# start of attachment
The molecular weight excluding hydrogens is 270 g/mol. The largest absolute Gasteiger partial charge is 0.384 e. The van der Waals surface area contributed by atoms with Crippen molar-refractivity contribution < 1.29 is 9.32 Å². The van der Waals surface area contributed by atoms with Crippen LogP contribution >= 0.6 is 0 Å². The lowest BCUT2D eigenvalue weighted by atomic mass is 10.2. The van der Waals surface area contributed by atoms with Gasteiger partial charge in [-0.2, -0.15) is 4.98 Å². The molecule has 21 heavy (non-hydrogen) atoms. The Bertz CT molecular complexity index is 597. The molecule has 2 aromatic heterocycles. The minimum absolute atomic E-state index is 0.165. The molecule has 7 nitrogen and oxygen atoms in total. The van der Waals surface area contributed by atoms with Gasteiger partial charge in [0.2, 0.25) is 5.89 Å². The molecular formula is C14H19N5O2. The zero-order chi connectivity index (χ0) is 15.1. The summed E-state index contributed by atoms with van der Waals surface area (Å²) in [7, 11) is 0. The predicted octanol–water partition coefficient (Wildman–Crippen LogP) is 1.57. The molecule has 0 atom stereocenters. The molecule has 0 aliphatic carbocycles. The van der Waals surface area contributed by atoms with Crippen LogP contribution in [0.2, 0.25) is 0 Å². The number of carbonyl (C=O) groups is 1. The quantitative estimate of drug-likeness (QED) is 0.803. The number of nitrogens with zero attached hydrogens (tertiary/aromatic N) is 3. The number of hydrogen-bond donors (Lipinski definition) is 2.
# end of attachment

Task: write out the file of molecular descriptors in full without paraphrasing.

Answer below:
The molecular weight excluding hydrogens is 270 g/mol. The largest absolute Gasteiger partial charge is 0.384 e. The van der Waals surface area contributed by atoms with Crippen molar-refractivity contribution < 1.29 is 9.32 Å². The van der Waals surface area contributed by atoms with Crippen LogP contribution >= 0.6 is 0 Å². The lowest BCUT2D eigenvalue weighted by atomic mass is 10.2. The van der Waals surface area contributed by atoms with Gasteiger partial charge in [-0.2, -0.15) is 4.98 Å². The molecule has 21 heavy (non-hydrogen) atoms. The Bertz CT molecular complexity index is 597. The molecule has 2 aromatic heterocycles. The minimum absolute atomic E-state index is 0.165. The molecule has 7 nitrogen and oxygen atoms in total. The van der Waals surface area contributed by atoms with Gasteiger partial charge in [0.2, 0.25) is 5.89 Å². The molecular formula is C14H19N5O2. The zero-order chi connectivity index (χ0) is 15.1. The summed E-state index contributed by atoms with van der Waals surface area (Å²) in [7, 11) is 0. The predicted octanol–water partition coefficient (Wildman–Crippen LogP) is 1.57. The molecule has 0 atom stereocenters. The molecule has 0 aliphatic carbocycles. The van der Waals surface area contributed by atoms with Crippen LogP contribution in [0.2, 0.25) is 0 Å². The number of carbonyl (C=O) groups is 1. The quantitative estimate of drug-likeness (QED) is 0.803. The number of nitrogens with zero attached hydrogens (tertiary/aromatic N) is 3. The number of hydrogen-bond donors (Lipinski definition) is 2.